What Is a Quantum Battery? And When Will It Power My Laptop?

The modern battery has come a long way in its 224-year history. In the place of Alessandro Volta’s piles of metal disks and brine-soaked cloth, we now have batteries the dimensions of a graham cracker that can last days before needing a recharge.

But what is the ceiling of the devices currently on the market? What sort of technical challenges must be overcome to break that ceiling, and when will such hurdles be cleared? What is the future of energy storage?

A handful of scientists around the world are working on an answer: a battery technology that uses the laws of quantum physics, rather than classical physics, to hold a charge. It’s a long, long way out, but Rome wasn’t built in a day—and it certainly wasn’t powered in one.

The basic, beloved battery

A battery is a piece of technology that uses chemical reactions to produce electrical energy. Household batteries produce electrical energy via the flow of electrons through a circuit. Different battery cells have been developed over the centuries; Benjamin Franklin is considered to have coined the term “electrical battery” in a 1749 letter, which he concluded with an amusing riff on the marvels of electricity:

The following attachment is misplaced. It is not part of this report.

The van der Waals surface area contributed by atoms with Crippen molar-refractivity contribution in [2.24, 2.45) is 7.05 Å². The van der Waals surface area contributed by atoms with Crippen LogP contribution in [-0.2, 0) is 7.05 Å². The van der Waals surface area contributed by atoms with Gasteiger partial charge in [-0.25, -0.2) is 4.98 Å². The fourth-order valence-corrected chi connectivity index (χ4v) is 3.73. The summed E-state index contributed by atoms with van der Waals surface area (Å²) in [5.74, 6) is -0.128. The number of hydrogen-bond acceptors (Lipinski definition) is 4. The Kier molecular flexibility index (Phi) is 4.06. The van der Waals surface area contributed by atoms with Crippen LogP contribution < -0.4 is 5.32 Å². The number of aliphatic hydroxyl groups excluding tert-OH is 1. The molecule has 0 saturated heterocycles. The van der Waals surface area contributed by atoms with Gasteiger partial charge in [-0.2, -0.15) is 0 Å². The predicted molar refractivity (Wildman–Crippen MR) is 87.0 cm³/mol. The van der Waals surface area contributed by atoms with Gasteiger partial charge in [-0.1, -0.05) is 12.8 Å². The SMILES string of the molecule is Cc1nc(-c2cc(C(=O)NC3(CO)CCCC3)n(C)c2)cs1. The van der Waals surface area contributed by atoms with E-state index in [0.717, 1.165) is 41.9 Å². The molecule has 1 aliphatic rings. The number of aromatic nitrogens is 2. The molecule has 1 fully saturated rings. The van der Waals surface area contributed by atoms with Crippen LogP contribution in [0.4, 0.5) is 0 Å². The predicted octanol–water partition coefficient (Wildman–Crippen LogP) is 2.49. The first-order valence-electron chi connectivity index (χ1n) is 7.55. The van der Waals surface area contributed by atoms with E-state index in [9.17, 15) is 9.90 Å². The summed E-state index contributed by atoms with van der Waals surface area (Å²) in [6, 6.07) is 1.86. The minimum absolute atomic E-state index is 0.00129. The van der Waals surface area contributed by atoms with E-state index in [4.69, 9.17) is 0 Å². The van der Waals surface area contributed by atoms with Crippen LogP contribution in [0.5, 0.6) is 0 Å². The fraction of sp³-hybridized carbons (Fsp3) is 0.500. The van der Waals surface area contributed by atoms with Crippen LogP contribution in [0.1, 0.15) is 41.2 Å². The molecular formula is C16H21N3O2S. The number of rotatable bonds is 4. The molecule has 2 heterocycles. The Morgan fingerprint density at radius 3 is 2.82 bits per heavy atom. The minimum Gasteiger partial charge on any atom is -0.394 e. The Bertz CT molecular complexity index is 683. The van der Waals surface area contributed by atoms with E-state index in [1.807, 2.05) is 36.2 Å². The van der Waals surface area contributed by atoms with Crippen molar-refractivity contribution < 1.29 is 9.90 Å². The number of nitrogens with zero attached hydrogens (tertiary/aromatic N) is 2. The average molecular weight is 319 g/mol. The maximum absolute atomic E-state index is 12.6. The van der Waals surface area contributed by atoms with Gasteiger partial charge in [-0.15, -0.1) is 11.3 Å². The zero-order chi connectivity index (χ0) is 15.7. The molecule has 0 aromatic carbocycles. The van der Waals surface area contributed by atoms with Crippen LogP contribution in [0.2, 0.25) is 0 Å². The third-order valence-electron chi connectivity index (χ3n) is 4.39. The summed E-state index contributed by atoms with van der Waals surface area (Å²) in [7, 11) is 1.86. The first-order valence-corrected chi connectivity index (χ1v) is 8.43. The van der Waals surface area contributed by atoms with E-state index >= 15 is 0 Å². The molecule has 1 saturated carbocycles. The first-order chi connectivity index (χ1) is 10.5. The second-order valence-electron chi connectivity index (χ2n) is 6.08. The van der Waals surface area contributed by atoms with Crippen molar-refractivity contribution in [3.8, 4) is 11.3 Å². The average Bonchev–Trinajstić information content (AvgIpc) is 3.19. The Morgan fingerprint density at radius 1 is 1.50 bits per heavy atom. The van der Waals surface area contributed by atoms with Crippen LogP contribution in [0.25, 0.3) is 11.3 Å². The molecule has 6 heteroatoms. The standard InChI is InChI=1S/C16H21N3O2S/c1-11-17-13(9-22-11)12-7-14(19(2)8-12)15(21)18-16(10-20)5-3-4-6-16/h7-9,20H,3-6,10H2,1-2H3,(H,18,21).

A Turky is to be killed for our Dinners by the Electrical Shock; and roasted by the electrical Jack, before a Fire kindled by the Electrified Bottle; when the Healths of all the Famous Electricians in England, France and Germany, are to be drank in Electrified Bumpers, under the Discharge of Guns from the Electrical Battery.

Fast forward through a few different battery cells, mostly named for the scientists who developed them using chemical reactions of various acids and metals, and in 1859 we got the lead-acid battery—the first with the capacity to recharge by reversing current through the system. In the late 20th century, the lithium-ion battery became in vogue and has basically remained popular since, using different permutations of lithium combined with other metals and phosphates. But throughout the modern battery’s history, the basic principle of a chemical reaction begetting electrical power has not changed.

Okay, forget the battery. What the heck is ‘quantum’?

Let’s quickly review quantum physics in broad strokes. Particles in quantum states operate under an entirely different set of rules from everything you see around you, from the water in clouds to the blood vessels coursing through your veins. Particles enter quantum states under extreme conditions: very cold temperatures and in vacuums. In these conditions, particles can act like multiple things at once, making them useful for doing things like complicated mathematical operations (as a quantum computer does) and checking whether time travel (in a sense) is possible.